Mayor Bill de Blasio said today that funneling cash to the reform of the city’s jails, education system and homeless shelters is more important than adding a thousand new police officers.
Mr. de Blasio, speaking in a radio interview with WNYC’s Brian Lehrer, moved beyond his usual talking point that the new cops would be too much of a fiscal burden to also argue that the money could be spent elsewhere.
“The first thing we have to think about is, can we get the job done right with the resources we have? If 2014 is any indication, the obvious answer is yes,” Mr. de Blasio said.
“This police force is doing the job and doing it well with more tools, more technology, more training than even a year ago and I think they’re going to get better and better,” he continued. “If you say, ‘Well, what about the question of our resources and our needs,’ I remind you, Brian, that we got a school system that needs real work, that has profound problems that are not resolved. We have the problems at Rikers Island that are not resolved. We have a homeless problem that has unfortunately grown to unacceptable proportions in recent years.”
The mayor, a Democrat, has been tussling with his fellow liberals in the City Council over whether the NYPD should add a thousand cops to the 35,437-strong force. Advocates for the headcount boost, including Council Speaker Melissa Mark-Viverito and Mr. de Blasio’s police commissioner, Bill Bratton, say the new officers are necessary to improve police-community relations by having more police interact with neighborhood residents rather than respond to 911 calls. Almost every Democrat in the City Council has called for new officers.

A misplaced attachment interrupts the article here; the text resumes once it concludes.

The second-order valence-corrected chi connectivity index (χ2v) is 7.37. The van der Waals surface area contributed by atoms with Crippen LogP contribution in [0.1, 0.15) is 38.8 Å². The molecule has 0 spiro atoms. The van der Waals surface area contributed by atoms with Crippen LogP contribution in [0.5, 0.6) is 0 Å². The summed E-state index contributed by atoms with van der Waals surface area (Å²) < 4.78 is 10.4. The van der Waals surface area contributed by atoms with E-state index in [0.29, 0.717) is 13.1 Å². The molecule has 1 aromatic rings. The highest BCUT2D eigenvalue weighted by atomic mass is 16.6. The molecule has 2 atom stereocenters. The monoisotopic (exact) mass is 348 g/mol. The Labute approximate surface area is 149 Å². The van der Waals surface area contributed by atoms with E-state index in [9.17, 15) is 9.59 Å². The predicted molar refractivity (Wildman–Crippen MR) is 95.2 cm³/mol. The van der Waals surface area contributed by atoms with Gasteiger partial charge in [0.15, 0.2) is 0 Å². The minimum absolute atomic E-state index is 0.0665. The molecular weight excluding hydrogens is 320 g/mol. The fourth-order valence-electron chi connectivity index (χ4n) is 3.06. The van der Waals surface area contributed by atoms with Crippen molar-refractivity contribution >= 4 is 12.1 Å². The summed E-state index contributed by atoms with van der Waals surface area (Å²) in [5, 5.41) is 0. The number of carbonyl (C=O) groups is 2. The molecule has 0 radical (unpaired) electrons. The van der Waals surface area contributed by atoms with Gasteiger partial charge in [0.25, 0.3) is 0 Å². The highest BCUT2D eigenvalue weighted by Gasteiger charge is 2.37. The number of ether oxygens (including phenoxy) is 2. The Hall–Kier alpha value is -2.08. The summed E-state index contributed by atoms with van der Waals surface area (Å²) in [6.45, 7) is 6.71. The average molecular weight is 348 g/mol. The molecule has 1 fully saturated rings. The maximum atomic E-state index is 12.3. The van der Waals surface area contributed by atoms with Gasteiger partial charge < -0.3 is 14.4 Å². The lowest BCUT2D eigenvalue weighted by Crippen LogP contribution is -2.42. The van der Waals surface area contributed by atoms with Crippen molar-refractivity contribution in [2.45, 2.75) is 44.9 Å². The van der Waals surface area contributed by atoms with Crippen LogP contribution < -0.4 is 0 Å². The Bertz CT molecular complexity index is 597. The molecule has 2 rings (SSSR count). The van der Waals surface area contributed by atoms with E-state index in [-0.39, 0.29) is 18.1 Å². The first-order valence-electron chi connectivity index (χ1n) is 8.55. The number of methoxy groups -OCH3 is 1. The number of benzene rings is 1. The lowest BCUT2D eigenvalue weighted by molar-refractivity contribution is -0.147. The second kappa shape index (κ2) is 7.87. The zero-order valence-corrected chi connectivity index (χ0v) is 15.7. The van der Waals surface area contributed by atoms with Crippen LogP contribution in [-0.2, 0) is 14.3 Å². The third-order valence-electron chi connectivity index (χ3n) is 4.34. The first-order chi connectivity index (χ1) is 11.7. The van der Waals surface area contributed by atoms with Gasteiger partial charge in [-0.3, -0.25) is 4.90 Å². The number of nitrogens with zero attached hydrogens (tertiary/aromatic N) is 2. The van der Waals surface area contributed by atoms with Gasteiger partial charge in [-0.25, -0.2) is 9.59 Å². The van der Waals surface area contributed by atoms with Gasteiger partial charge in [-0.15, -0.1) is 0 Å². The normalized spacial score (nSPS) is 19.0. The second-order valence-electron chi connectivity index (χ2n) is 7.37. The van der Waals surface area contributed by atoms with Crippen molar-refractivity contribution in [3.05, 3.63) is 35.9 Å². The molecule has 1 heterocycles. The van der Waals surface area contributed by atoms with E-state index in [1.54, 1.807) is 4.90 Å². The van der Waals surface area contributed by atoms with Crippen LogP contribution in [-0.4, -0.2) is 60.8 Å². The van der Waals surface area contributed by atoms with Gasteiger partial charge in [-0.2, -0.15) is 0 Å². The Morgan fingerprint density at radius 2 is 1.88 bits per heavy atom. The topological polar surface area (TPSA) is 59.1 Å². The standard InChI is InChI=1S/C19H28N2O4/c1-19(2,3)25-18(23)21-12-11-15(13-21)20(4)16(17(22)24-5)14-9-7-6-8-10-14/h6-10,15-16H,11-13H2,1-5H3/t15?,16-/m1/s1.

Backing up Mr. de Blasio for different reasons are progressive grassroots organizations, some whom have been unafraid to criticize the mayor in other contexts. They say adding police, especially in minority neighborhoods, will only increase tensions unless more reforms are made to the NYPD quickly.
The new officers would add about $90 million a year to the city budget, a relatively small burden for a budget that will top $70 billion in the next fiscal year. But the resources, as the mayor claimed, could go to arguably deeper and more intractable problems elsewhere. Violence has plagued Rikers Island for decades with no clear end in sight. Graduation rates for city high schools, while improving, are far from ideal. And the affordable housing crisis, coupled with the reportedly deplorable conditions of some homeless shelters, is driving more people into the street.
“There are so many other challenges and I have to look out for the long-term fiscal health of this city because I’ve said many times, we’re in relatively good times and they’re not gonna last much longer,” Mr. de Blasio said.